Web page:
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10 things to do in the D.C. area the week of Nov. 14-18

Bill Viola's video and sound installation, "The Raft," will be featured in the National Portrait Gallery's first all-media-art exhibition, "Bill Viola: The Moving Portrait." (Kira Perov © Bill Viola)

Monday, Nov. 14

Stevie Nicks and the Pretenders at Verizon Center: Fleetwood Mac songstress Stevie Nicks is finally getting around to touring behind her 2014 odds and ends album, “24 Karat Gold: Songs From the Vault.” So far, the shows have mixed songs from that album and her entire career. As a bonus, the Pretenders are on board as Nicks’ opening act. 7 p.m. $49-$150.

“The Eagle Huntress” at Landmark E Street Cinema: Fresh off its big win at the Middleburg Film Festival, where it took the audience award for best documentary, “The Eagle Huntress” -- the story of Aisholpan, a 13-year-old Kazakh girl who wants to be the first female eagle hunter in 12 generations of her family -- is now available to those who didn’t want to haul themselves all the way out to rural Virginia. $9-$12.

Review: ‘The Eagle Huntress’ is a heartwarming all-ages tale

Tuesday, Nov. 15

Maryland vs. Georgetown at Verizon Center: One year after renewing their dormant college basketball rivalry, Maryland and Georgetown will square off again as part of the Gavitt Tipoff Games. The Terps are ranked 25th in the Associated Press preseason poll. The Hoyas, coming off their worst season (15-18) since Coach John Thompson III took over the program more than a decade ago, return with all but one starter from last year. 6:30 p.m. $27-$250.

Samantha Fish at the Hamilton: After a summer packed with festival gigs, 27-year-old blues guitarist Samantha Fish is back on the road. Her 2015 album, the Luther Dickinson-produced “Wild Heart,” showed off her songwriting chops. But it’s in concert where Fish truly shines, ripping jaw-dropping guitar solos and covers of standards like “I Put a Spell on You.” 7:30 p.m. $24.75-$29.75.

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Wednesday, Nov. 16

The National's Bryce Dessner in conversation at the Hirshhorn Museum: The guitarist and composer for the National will chat with Stéphane Aquin, curator at the Hirshhorn, and Nigel Boon, the Kennedy Center’s director of artistic planning, about his work. Dessner collaborated with artist Ragnar Kjartansson for one of the video installations on view at the museum and will be performing with the National Symphony Orchestra at the Kennedy Center on Friday. 7 p.m. Free.

Thursday, Nov. 17

“Into the Blue” at the National Portrait Gallery: Celebrating the opening of the Bill Viola exhibit at the National Portrait Gallery (see below), this after-hours event presented by Brightest Young Things includes an open bar, music by Nuex and DJs Chris Burns and Junior Boys, face painting, photo booths and food from the likes of SKWR and Cuba Libre. 8:30 to 11:30 p.m. $45-$50.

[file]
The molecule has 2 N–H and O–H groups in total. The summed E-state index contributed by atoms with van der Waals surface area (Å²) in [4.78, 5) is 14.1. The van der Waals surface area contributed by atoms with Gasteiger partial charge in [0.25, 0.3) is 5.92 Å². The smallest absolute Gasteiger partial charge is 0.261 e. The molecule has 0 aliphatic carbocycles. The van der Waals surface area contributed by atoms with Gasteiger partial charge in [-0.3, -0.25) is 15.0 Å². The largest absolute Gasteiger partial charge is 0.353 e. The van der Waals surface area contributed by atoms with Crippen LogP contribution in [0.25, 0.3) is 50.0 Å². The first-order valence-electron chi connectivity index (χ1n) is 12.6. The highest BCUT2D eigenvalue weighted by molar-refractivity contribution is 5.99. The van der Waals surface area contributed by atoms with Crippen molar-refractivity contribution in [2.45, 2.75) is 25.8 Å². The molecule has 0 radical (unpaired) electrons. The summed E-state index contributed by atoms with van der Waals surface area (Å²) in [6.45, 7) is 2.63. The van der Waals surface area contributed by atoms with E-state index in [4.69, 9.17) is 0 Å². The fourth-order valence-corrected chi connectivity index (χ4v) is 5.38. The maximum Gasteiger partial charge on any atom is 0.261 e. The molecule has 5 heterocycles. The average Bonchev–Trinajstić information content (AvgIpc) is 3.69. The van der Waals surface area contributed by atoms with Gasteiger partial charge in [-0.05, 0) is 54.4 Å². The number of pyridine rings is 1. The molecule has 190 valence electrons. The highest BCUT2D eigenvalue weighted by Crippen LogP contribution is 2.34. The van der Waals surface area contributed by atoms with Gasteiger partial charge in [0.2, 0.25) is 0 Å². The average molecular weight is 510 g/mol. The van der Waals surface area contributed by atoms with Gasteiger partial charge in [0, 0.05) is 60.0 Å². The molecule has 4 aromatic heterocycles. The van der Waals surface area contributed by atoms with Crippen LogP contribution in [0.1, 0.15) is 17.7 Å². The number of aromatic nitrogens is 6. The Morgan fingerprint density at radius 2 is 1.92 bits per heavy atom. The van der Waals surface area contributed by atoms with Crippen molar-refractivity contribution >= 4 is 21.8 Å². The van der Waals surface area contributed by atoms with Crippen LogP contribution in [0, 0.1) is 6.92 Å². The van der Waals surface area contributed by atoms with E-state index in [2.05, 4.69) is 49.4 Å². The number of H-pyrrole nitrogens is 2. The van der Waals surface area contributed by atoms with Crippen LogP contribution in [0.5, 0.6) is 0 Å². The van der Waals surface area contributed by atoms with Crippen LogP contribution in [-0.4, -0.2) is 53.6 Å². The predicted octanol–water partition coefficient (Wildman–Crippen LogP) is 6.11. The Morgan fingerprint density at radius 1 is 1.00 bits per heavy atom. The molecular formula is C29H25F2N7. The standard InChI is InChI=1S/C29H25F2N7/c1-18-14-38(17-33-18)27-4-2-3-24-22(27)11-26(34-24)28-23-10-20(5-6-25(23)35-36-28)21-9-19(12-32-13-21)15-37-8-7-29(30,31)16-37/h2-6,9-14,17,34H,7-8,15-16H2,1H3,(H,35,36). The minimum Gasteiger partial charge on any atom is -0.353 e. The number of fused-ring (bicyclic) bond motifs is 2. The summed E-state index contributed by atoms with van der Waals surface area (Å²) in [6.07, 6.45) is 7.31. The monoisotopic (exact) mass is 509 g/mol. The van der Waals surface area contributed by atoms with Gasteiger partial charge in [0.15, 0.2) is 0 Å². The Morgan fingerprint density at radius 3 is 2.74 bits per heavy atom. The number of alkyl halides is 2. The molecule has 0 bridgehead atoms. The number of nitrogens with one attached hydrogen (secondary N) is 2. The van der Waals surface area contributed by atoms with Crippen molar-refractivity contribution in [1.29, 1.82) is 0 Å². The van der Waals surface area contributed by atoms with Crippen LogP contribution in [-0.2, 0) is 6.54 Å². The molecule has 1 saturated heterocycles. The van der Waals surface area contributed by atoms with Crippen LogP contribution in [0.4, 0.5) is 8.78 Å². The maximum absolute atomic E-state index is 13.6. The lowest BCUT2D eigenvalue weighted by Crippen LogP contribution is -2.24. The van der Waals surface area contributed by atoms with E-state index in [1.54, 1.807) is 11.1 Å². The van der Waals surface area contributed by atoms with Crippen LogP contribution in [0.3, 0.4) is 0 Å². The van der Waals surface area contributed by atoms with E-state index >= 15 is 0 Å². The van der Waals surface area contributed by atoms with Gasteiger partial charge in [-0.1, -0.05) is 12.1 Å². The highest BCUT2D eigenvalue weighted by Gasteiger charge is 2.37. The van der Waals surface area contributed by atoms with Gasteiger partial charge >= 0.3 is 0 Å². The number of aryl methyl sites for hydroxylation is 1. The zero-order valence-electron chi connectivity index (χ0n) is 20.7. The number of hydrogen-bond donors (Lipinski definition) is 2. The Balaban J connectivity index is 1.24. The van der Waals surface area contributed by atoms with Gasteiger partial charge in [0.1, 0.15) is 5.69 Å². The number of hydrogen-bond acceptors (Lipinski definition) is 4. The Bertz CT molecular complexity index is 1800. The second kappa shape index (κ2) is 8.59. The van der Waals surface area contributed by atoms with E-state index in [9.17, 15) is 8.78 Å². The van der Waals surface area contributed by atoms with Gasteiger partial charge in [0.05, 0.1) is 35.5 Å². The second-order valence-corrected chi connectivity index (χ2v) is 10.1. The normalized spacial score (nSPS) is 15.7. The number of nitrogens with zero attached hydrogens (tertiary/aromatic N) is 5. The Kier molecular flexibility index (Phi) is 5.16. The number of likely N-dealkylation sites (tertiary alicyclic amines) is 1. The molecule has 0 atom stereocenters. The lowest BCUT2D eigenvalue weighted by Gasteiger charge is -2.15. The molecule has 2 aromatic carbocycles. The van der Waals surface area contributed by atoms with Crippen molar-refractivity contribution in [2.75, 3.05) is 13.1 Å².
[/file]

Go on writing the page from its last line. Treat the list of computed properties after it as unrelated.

CatVideoFest 2016 at AFI Silver: Had a stressful start to the week? Unwind by sharing a few cat videos with fellow feline-loving friends at this festival, which promises to bring “the joy of cat videos to the masses.” Through Sunday. 7 p.m. $9.50-$13.

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Friday, Nov. 18

“Gene Davis: Hot Beat” at the Smithsonian American Art Museum: When he finally decided to become an artist in his 40s, Gene Davis went big, painting perfect, colorful stripes of all sizes on wide canvasses. This exhibition showcases 15 of those outsize paintings from the 1960s. A few of the works by Davis, who died in 1985, have not been on public display for decades. Through April 2.

“Moby Dick” at Arena Stage: Chicago’s Lookingglass Theatre Company has embarked on a three-stop tour of “Moby Dick,” their acclaimed three-act adaptation of Herman Melville’s novel. Adapted and directed by Lookingglass’s David Catlin, the show features trapeze and acrobatic work alongside philosophical speculation and a bit of old-fashioned harpooning. Through Dec. 24. 8 p.m. $40-$90.

“Bill Viola: The Moving Portrait” at the National Portrait Gallery: It's a familiar scene: a bunch of strangers standing around, reading books and staring at the ground like they're waiting for the Metro. Then comes the water — a gushing rush of liquid that completely soaks the crowd. Video artist Bill Viola has said the piece, “The Raft,” symbolizes how war or natural disasters can affect people with sudden force. That work, and others, will be exhibited in the Portrait Gallery's first all-media-art exhibition, showcasing Viola's distinct take on portraiture. Through May 7.

-- Emily Codik, Rudi Greenberg, Kristen Page-Kirby, Harrison Smith, John Taylor

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